Date of Graduation


Document Type


Degree Type



Statler College of Engineering and Mineral Resources


Civil and Environmental Engineering

Committee Chair

John P. Zaniewski.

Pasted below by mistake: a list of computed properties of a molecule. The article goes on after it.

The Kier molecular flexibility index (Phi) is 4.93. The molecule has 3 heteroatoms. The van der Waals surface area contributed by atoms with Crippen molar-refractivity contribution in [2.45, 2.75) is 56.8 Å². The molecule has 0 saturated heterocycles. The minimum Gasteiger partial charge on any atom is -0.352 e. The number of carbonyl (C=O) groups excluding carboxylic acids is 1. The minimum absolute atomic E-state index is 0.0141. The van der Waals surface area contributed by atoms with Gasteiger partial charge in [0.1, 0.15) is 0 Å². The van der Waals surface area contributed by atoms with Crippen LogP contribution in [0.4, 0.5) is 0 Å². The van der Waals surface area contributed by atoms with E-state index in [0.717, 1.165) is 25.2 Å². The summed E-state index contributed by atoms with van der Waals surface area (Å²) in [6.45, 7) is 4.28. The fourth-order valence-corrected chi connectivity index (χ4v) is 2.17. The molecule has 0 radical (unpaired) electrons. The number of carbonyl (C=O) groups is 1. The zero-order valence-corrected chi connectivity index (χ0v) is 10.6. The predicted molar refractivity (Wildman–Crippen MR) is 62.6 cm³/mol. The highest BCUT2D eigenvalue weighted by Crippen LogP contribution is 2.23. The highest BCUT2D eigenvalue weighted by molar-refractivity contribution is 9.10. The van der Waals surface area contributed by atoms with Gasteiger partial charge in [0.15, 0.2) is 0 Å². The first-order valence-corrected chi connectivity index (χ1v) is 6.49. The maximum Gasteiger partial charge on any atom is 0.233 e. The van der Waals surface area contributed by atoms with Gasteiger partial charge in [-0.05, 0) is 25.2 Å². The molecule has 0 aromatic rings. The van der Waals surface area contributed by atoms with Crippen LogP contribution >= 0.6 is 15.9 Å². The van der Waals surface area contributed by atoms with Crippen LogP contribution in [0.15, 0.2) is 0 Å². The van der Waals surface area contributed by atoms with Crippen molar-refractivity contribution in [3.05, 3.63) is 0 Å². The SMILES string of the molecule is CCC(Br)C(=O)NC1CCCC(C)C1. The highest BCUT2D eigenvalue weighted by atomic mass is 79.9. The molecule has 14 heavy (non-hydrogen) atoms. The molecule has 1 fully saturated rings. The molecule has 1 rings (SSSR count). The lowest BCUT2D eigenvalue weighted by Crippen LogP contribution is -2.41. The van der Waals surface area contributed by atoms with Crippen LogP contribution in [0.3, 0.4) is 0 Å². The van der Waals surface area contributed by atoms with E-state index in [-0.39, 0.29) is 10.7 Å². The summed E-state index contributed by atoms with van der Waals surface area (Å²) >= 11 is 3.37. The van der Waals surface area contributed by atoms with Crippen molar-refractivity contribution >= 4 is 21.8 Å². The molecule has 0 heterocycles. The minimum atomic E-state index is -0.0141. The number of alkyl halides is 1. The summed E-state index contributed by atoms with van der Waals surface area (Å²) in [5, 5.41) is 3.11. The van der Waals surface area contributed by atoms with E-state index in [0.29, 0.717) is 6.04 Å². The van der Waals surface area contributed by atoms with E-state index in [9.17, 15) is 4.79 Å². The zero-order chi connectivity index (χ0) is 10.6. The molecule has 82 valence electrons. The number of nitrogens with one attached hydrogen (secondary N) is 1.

Asphalt mixes that have a good history of resisting rutting in posted speed applications may not perform well in intersections, climbing lanes, truck weigh stations, and other slow speed areas. The West Virginia Division of Highways, WVDOH, has implemented the Performance Grade binder specifications for all paving projects and Superpave for high volume road projects. The standard binder specified in the state is a PG 64-22; for high volume roads a PG 70-22 is specified. These binders appear to be working well for most projects in the state. The Superpave guidelines have provision for increasing the binder grade by one level to accommodate slow moving traffic. Prior to 2002, the WVDOH had not implemented this option. In 2002, the WVDOH elected to use a Superpave mix with a PG 76-22 binder to resolve maintenance issues at an intersection near Fort Gay, WV.;The objective of this research was to evaluate the rutting potential of the asphalt concrete mixes prepared with three binder grades. The research included mix designs for the base course and the wearing course of the pavement. The base course was a 37.5 mm mix with limestone aggregates and the wearing course was a 12.5 mm mix with predominantly blast furnace slag aggregates.;The three different binders were compared by making specimens with each of the two mix designs. The Asphalt Pavement Analyzer, APA, was used to evaluate rutting performance of the gyratory compacted samples. The statistical analysis of the rut depths provides evidence that the PG 76-22 polymer-modified binder performs better than PG 70-22 and PG 64-22 binder.